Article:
3 Shot Expertise

3 Shot Expertise

During the 3 shot expertise exercise I really tried to keep in mind the 180-degree rule trying not to cross it. In small groups we practiced shooting a couple short scenes. I was able to direct for one of the sequences and was the camera operator in the other. The exercise was to plan the shots with the post production stage in mind. By picking a couple different easy scenarios, we were able to really focus of the framing of each shot to make it interesting. When I was directing, it helped to picture what the scene would look like once edited rather than what I saw in front of me.

It is important to think about post production when you are shooting and even in the planning stages. I noticed in one of the edits that I did that the actor started in the frame of one shot making it more difficult to cut. By not adding a little space before and after the shot it caused a jump in the scene. Rather than having the actor walk into the frame and open a door, the actor’s shoulder was already in frame and hand on the door when action was called. That makes it difficult because if in the wide shot the actor does not hit the same mark as in the close up it makes it confusing to the eye causing a jump in time. In the end I was able to cut it to look as if it is a heavier door and is a bit harder to open rather than a jump in what you see.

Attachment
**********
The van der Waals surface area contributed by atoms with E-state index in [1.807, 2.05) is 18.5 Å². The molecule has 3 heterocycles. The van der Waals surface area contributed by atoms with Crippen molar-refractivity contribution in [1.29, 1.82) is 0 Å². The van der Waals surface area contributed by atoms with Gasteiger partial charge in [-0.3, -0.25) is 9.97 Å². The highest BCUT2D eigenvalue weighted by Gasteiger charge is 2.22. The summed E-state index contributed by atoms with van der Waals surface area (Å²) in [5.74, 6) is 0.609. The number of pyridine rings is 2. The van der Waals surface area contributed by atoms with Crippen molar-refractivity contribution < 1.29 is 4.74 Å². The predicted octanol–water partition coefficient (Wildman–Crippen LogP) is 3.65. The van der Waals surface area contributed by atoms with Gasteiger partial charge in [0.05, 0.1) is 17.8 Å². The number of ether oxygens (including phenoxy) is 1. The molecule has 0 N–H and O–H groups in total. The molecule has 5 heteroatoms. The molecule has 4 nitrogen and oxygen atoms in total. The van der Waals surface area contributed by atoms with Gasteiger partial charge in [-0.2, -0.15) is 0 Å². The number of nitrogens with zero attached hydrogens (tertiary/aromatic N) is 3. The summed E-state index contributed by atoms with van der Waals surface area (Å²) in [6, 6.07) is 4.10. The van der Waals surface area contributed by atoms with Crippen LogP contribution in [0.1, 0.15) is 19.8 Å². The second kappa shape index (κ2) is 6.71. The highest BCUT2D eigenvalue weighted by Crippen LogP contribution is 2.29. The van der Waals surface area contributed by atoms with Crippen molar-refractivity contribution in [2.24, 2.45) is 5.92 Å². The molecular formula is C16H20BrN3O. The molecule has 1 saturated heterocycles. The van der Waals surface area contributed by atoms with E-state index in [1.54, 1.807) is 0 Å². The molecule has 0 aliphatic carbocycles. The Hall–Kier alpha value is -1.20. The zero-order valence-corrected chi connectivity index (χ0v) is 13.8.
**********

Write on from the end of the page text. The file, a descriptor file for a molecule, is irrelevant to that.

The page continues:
I find that it is good to run through the a scene from the actor entering frame to when they leave giving you enough footage to then experiment with in post production. Now if it is a long scene, running the entire thing with 5-6 camera angles and multiple takes will take up to much time. In that case, starting a line or two before the action you want extra coverage on and ending a little after will make it so much easier on you in the editing phase. If you limit yourself to shooting from right where you want to start/end there may be jumps or cuts that don’t look right and dictate where you make your cuts.

-Bec

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